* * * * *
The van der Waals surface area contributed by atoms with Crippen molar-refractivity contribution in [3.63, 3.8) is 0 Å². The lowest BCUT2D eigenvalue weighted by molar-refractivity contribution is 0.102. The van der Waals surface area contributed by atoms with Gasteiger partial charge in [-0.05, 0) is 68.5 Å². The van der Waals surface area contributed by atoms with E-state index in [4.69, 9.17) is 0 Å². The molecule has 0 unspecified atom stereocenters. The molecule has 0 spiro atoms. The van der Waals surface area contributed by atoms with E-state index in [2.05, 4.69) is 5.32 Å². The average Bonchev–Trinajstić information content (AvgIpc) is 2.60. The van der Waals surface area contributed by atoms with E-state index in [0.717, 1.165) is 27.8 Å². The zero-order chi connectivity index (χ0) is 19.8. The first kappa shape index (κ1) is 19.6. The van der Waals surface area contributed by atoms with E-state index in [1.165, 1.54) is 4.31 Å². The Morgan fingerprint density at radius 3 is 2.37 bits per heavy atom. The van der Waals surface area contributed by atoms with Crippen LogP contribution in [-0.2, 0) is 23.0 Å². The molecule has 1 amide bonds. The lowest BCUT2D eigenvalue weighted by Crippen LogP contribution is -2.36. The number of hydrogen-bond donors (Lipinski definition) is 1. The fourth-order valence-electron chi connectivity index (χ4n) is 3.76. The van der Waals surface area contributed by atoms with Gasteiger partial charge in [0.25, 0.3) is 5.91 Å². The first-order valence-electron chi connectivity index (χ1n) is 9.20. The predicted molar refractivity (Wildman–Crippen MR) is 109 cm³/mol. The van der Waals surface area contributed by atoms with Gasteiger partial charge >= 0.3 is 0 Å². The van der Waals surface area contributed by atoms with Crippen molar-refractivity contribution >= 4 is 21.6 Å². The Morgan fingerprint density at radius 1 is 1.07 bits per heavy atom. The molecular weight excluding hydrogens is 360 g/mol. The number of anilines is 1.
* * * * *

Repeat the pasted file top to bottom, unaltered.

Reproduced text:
The van der Waals surface area contributed by atoms with Crippen molar-refractivity contribution in [3.63, 3.8) is 0 Å². The lowest BCUT2D eigenvalue weighted by molar-refractivity contribution is 0.102. The van der Waals surface area contributed by atoms with Gasteiger partial charge in [-0.05, 0) is 68.5 Å². The van der Waals surface area contributed by atoms with E-state index in [4.69, 9.17) is 0 Å². The molecule has 0 unspecified atom stereocenters. The molecule has 0 spiro atoms. The van der Waals surface area contributed by atoms with E-state index in [2.05, 4.69) is 5.32 Å². The average Bonchev–Trinajstić information content (AvgIpc) is 2.60. The van der Waals surface area contributed by atoms with E-state index in [0.717, 1.165) is 27.8 Å². The zero-order chi connectivity index (χ0) is 19.8. The first kappa shape index (κ1) is 19.6. The van der Waals surface area contributed by atoms with E-state index in [1.165, 1.54) is 4.31 Å². The Morgan fingerprint density at radius 3 is 2.37 bits per heavy atom. The van der Waals surface area contributed by atoms with Crippen LogP contribution in [-0.2, 0) is 23.0 Å². The molecule has 1 amide bonds. The lowest BCUT2D eigenvalue weighted by Crippen LogP contribution is -2.36. The number of hydrogen-bond donors (Lipinski definition) is 1. The fourth-order valence-electron chi connectivity index (χ4n) is 3.76. The van der Waals surface area contributed by atoms with Gasteiger partial charge in [0.25, 0.3) is 5.91 Å². The first-order valence-electron chi connectivity index (χ1n) is 9.20. The predicted molar refractivity (Wildman–Crippen MR) is 109 cm³/mol. The van der Waals surface area contributed by atoms with Gasteiger partial charge >= 0.3 is 0 Å². The van der Waals surface area contributed by atoms with Crippen molar-refractivity contribution >= 4 is 21.6 Å². The Morgan fingerprint density at radius 1 is 1.07 bits per heavy atom. The molecular weight excluding hydrogens is 360 g/mol. The number of anilines is 1.